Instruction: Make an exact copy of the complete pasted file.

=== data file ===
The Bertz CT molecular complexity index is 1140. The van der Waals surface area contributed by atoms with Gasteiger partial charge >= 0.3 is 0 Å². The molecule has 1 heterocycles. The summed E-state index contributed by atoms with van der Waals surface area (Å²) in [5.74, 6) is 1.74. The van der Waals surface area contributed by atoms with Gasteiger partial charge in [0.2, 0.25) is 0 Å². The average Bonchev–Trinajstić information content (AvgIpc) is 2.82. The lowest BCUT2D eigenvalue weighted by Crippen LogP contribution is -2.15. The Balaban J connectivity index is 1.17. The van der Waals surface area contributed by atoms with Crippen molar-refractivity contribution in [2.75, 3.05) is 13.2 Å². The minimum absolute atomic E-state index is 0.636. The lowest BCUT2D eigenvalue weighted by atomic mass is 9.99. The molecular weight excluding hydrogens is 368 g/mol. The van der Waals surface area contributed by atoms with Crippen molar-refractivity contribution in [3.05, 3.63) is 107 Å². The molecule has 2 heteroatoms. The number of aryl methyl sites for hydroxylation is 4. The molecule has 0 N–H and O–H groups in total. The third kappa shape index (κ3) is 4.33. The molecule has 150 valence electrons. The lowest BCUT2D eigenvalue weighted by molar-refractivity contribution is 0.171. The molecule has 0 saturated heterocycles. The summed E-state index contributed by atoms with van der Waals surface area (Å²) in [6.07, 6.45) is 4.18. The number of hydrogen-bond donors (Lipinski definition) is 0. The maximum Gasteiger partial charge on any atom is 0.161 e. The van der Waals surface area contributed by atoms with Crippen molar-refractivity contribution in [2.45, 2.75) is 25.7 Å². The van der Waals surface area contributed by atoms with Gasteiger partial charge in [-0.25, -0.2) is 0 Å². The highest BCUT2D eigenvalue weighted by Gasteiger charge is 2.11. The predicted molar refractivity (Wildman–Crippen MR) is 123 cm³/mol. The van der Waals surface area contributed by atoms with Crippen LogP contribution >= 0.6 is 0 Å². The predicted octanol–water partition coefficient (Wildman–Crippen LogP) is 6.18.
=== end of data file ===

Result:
The Bertz CT molecular complexity index is 1140. The van der Waals surface area contributed by atoms with Gasteiger partial charge >= 0.3 is 0 Å². The molecule has 1 heterocycles. The summed E-state index contributed by atoms with van der Waals surface area (Å²) in [5.74, 6) is 1.74. The van der Waals surface area contributed by atoms with Gasteiger partial charge in [0.2, 0.25) is 0 Å². The average Bonchev–Trinajstić information content (AvgIpc) is 2.82. The lowest BCUT2D eigenvalue weighted by Crippen LogP contribution is -2.15. The Balaban J connectivity index is 1.17. The van der Waals surface area contributed by atoms with Crippen molar-refractivity contribution in [2.75, 3.05) is 13.2 Å². The minimum absolute atomic E-state index is 0.636. The lowest BCUT2D eigenvalue weighted by atomic mass is 9.99. The molecular weight excluding hydrogens is 368 g/mol. The van der Waals surface area contributed by atoms with Crippen molar-refractivity contribution in [3.05, 3.63) is 107 Å². The molecule has 2 heteroatoms. The number of aryl methyl sites for hydroxylation is 4. The molecule has 0 N–H and O–H groups in total. The third kappa shape index (κ3) is 4.33. The molecule has 150 valence electrons. The lowest BCUT2D eigenvalue weighted by molar-refractivity contribution is 0.171. The molecule has 0 saturated heterocycles. The summed E-state index contributed by atoms with van der Waals surface area (Å²) in [6.07, 6.45) is 4.18. The number of hydrogen-bond donors (Lipinski definition) is 0. The maximum Gasteiger partial charge on any atom is 0.161 e. The van der Waals surface area contributed by atoms with Crippen molar-refractivity contribution in [2.45, 2.75) is 25.7 Å². The van der Waals surface area contributed by atoms with Gasteiger partial charge in [-0.25, -0.2) is 0 Å². The highest BCUT2D eigenvalue weighted by Gasteiger charge is 2.11. The predicted molar refractivity (Wildman–Crippen MR) is 123 cm³/mol. The van der Waals surface area contributed by atoms with Crippen LogP contribution >= 0.6 is 0 Å². The predicted octanol–water partition coefficient (Wildman–Crippen LogP) is 6.18.